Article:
Win/Lose/Draw was written back in the Eighties, the era of the AIDS crisis, Thatcher, and Duran Duran. Much has changed in the world, but in theater, the role of women is not so different from what it was when Win/Lose/Draw premiered. “I’m not sure it’s changed much at all,” says Ara Watson, who co-wrote the plays with Mary Gallagher—the first two at the behest of the Actors’ Theatre of Louisville, and the third because of interest from commercial producers.

“I am a feminist and have proudly called myself that since I was in my late twenties,” Watson continues. “However, I never set out, in any of my writing, to write a ‘feminist’ piece. I set out to write a good story with multi-faceted characters and I always want to write good lead roles for actresses of all ages.”

An obvious challenge stage actresses face, which Win/Lose/Draw does something to combat, is that many plays in English have far fewer parts for women than for men. It is not very surprising, since most English literature was written before feminism gathered strength—the English word was not coined until the late nineteenth century, more than three centuries after Shakespeare was born. Not to mention Christopher Marlowe, Ben Johnson, John Webster, and the hordes of other English playwrights whose works are still justifiably popular. Even Aphra Benn, one of the first prominent female authors, did not include a vast number of parts for women—The Rover, her most famous play, has twice as many male characters as female.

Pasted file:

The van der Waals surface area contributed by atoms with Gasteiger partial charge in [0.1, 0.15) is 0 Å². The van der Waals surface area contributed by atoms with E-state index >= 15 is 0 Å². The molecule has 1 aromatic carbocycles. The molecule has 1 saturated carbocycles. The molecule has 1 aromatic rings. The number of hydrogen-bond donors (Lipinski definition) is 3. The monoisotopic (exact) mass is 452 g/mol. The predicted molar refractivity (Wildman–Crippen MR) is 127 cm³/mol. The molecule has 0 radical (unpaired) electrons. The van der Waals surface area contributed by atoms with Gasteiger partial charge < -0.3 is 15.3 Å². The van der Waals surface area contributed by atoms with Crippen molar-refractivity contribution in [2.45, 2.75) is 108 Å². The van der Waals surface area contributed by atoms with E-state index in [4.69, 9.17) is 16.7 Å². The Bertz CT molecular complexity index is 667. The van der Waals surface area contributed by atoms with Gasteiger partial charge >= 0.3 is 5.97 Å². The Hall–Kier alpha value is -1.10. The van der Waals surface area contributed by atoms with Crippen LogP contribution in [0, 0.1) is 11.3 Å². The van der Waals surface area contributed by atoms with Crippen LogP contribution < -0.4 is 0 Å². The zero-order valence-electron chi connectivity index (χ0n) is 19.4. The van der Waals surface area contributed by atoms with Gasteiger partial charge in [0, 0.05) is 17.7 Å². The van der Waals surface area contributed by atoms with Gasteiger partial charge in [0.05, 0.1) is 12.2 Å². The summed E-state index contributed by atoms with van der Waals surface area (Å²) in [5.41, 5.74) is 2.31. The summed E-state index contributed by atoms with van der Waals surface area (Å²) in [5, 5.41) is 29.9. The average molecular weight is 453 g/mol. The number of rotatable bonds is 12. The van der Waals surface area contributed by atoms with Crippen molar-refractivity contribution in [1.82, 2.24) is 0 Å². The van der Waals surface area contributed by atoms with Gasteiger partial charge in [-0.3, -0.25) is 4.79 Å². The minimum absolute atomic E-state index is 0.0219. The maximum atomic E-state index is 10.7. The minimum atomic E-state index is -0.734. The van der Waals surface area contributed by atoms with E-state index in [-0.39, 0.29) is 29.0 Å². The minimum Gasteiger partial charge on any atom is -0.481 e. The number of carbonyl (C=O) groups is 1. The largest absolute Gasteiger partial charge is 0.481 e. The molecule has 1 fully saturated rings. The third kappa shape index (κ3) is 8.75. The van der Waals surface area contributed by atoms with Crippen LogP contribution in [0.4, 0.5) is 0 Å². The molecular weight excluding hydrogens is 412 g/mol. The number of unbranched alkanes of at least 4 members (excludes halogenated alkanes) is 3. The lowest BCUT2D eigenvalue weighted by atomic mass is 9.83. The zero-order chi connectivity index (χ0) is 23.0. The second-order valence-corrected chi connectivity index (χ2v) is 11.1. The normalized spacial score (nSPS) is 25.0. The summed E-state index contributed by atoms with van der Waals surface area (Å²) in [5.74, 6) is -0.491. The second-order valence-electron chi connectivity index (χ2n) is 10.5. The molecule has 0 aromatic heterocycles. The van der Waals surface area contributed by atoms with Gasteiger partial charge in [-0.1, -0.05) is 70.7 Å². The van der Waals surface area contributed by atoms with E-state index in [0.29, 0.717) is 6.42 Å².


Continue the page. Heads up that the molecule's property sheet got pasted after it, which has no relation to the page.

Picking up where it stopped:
But there are other problems actresses face that have less to do with historical attitudes than contemporary ones. “It’s a standard thing, when you’re getting headshots done, people say, ‘Oh but you don’t look sexy in it’,” Heslop says. “I’m like, ‘Look, I don’t need to have a headshot where I’m’”—at this point she rolls her tongue as loudly and seductively as possible. “When I walk into the room, you get a strong whiny woman, not a sex goddess.”

The occasional association of actresses with prostitutes has not died off, either, which came to Eaton and Heslop’s attention because, as well as staging plays in theaters, they put on site-specific shows in people’s living rooms. “People are making jokes but they say, ‘So you’re saying I get a group of actresses to come to my house’,” says Heslop, “and I say, ‘No, we do a play and it’s very specific.’ Then they’re like, ‘So loads of actresses are coming to my house’.”

“And it’s not funny, and it’s really annoying,” she continues, sounding a little weary.